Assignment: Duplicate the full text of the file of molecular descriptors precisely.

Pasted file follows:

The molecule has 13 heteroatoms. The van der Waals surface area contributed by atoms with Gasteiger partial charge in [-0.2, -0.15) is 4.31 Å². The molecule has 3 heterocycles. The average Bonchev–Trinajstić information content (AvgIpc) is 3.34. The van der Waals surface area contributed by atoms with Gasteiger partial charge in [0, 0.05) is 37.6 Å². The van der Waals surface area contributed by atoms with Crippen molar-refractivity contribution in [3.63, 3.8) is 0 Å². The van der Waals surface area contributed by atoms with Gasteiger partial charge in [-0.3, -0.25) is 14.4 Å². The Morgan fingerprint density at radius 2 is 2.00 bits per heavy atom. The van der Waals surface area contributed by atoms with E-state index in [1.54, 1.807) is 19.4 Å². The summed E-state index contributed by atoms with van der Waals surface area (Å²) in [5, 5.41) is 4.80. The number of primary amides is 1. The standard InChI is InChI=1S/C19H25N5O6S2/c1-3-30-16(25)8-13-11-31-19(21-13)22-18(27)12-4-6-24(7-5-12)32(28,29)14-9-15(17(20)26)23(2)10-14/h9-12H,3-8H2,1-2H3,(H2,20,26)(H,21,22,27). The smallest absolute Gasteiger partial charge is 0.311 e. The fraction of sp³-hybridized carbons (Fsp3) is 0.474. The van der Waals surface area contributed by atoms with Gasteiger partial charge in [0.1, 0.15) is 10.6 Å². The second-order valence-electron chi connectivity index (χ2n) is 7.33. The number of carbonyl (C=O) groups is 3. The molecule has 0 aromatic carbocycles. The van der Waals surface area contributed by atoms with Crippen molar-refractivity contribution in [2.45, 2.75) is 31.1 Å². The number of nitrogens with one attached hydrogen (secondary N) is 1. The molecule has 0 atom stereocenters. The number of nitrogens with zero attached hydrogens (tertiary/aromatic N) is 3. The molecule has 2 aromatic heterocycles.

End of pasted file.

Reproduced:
The molecule has 13 heteroatoms. The van der Waals surface area contributed by atoms with Gasteiger partial charge in [-0.2, -0.15) is 4.31 Å². The molecule has 3 heterocycles. The average Bonchev–Trinajstić information content (AvgIpc) is 3.34. The van der Waals surface area contributed by atoms with Gasteiger partial charge in [0, 0.05) is 37.6 Å². The van der Waals surface area contributed by atoms with Crippen molar-refractivity contribution in [3.63, 3.8) is 0 Å². The van der Waals surface area contributed by atoms with Gasteiger partial charge in [-0.3, -0.25) is 14.4 Å². The Morgan fingerprint density at radius 2 is 2.00 bits per heavy atom. The van der Waals surface area contributed by atoms with E-state index in [1.54, 1.807) is 19.4 Å². The summed E-state index contributed by atoms with van der Waals surface area (Å²) in [5, 5.41) is 4.80. The number of primary amides is 1. The standard InChI is InChI=1S/C19H25N5O6S2/c1-3-30-16(25)8-13-11-31-19(21-13)22-18(27)12-4-6-24(7-5-12)32(28,29)14-9-15(17(20)26)23(2)10-14/h9-12H,3-8H2,1-2H3,(H2,20,26)(H,21,22,27). The smallest absolute Gasteiger partial charge is 0.311 e. The fraction of sp³-hybridized carbons (Fsp3) is 0.474. The van der Waals surface area contributed by atoms with Gasteiger partial charge in [0.1, 0.15) is 10.6 Å². The second-order valence-electron chi connectivity index (χ2n) is 7.33. The number of carbonyl (C=O) groups is 3. The molecule has 0 aromatic carbocycles. The van der Waals surface area contributed by atoms with Crippen molar-refractivity contribution in [2.45, 2.75) is 31.1 Å². The number of nitrogens with one attached hydrogen (secondary N) is 1. The molecule has 0 atom stereocenters. The number of nitrogens with zero attached hydrogens (tertiary/aromatic N) is 3. The molecule has 2 aromatic heterocycles.